Happy Birthday, Dad!

July 22, 2007


My Dad in Saint Marten

Originally uploaded by ScruffyNerf.

Today is my dad’s 60th birthday. He is currently playing golf with my brother, my husband and a friend. Later on this afternoon, my mom, dad, husband, brother, sister-in-law, niece, two nephews and I are all going out to dinner at the restaurant of his choice. It was my father’s birthday wish to take the entire family out to dinner.

Anyway, happy birthday to the bestest dad ever. I love you! May today be all that you hoped it would be. While I can promise to behave – and I can’t speak for anyone else.

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Las Vegas At Night

July 22, 2007

Ballys & Paris in Las Vegas

Originally uploaded by ScruffyNerf.


Weekend O’Homework

July 21, 2007

The end of the summer semester at SCSU is fast approaching. In ILS566-Library Personnel Management, I have one discussion question to formally answer and then a final exam which must be completed between July 25th and August 1st. In ILS655-Digital Libraries, I have several discussions to participate in and the major class project which is due on July 30th. I believe we then must comment on other projects from the class. While I am in a decent position grade-wise with the work that I have already completed, I have a serious amount of work to do for this course project. Hence, the weekend of homework to which I alluded in the title of this post.

For my course project, I am creating a digital library of technical resources specifically designed to help library staff – this includes some videos, documents and website links which have been created at my place of work. The idea is to create a kind of knowledge-base for specific applications that people in the library use consistently. I’m fairly excited about the project. I was dragging my heals – mostly because I was busy being apathetic about school. I finally decided that I needed to work on a topic about which I was interested. My attitude about school underwent a dramatic shift once I started to refocus my efforts in those areas that I believe to be most critical. This is good, because I was starting to get nervous about my state of mind. I truly believe that my school experience will ultimately be what I make of it – and I was not even making a decent effort. Things seem much brighter now.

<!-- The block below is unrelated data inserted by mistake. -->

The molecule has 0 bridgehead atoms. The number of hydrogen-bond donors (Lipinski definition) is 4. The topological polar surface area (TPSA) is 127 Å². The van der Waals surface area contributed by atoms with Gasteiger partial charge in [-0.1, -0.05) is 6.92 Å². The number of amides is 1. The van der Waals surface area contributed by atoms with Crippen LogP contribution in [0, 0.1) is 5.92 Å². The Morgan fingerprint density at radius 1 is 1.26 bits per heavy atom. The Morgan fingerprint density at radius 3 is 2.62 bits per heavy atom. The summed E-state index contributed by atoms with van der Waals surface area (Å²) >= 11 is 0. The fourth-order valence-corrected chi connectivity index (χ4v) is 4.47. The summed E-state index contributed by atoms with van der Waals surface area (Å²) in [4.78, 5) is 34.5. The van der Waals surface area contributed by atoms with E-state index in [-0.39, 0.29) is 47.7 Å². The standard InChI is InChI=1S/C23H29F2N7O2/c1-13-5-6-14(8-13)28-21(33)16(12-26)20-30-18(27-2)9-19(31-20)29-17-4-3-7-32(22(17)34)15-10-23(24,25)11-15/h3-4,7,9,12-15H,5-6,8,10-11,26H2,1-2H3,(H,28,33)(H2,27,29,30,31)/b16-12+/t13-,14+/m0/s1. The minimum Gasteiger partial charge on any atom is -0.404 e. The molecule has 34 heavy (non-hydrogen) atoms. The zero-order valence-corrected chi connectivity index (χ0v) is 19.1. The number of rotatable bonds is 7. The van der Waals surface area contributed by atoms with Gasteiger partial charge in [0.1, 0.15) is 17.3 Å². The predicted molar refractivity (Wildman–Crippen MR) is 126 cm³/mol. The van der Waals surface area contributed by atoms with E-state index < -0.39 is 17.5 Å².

Some Exciting Developments

July 21, 2007

Despite the fact that I will not have the opportunity to take any “Library School 2.0*”classes in my time at SCSU, I’m very excited about some nascent movements in that direction. It looks like Meredith Farkas will be teaching a class on social software to library students (via social software?). Additionally, Ellysa Kroski will be teaching a class on Web 2.0 at the Palmer School of Library Science this fall – complete with a website community for the class. I couldn’t be more thrilled. Library school programs, especially those conducted via distance, need more than what they currently possess to be well rounded and engaging.

*Library School 2.0 – With this moniker, I am not referring to classes about Library 2.0 or Web 2.0. I’m alluding to classes that are conducted using 2.0 tools. It seems to me that actually using these tools to conduct a class is the best way for students to learn about them. It is also a wonderful way for distance students to connect, bond and collaborate – things are are quite difficult to do with current modes of online education.


Which Book Am I?

July 20, 2007

Interesting – in a weird sort of way. I like the thought of being both brilliant and repugnant. Cool! Found via John Miedema



You’re Ulysses!
by James Joyce
Most people are convinced that you don’t make any sense, but compared to what else you could say, what you’re saying now makes tons of sense. What people do understand about you is your vulgarity, which has convinced people that you are at once brilliant and repugnant. Meanwhile you are content to wander around aimlessly, taking in the sights and sounds of the city. What you see is vast, almost limitless, and brings you additional fame. When no one is looking, you dream of being a Greek folk hero.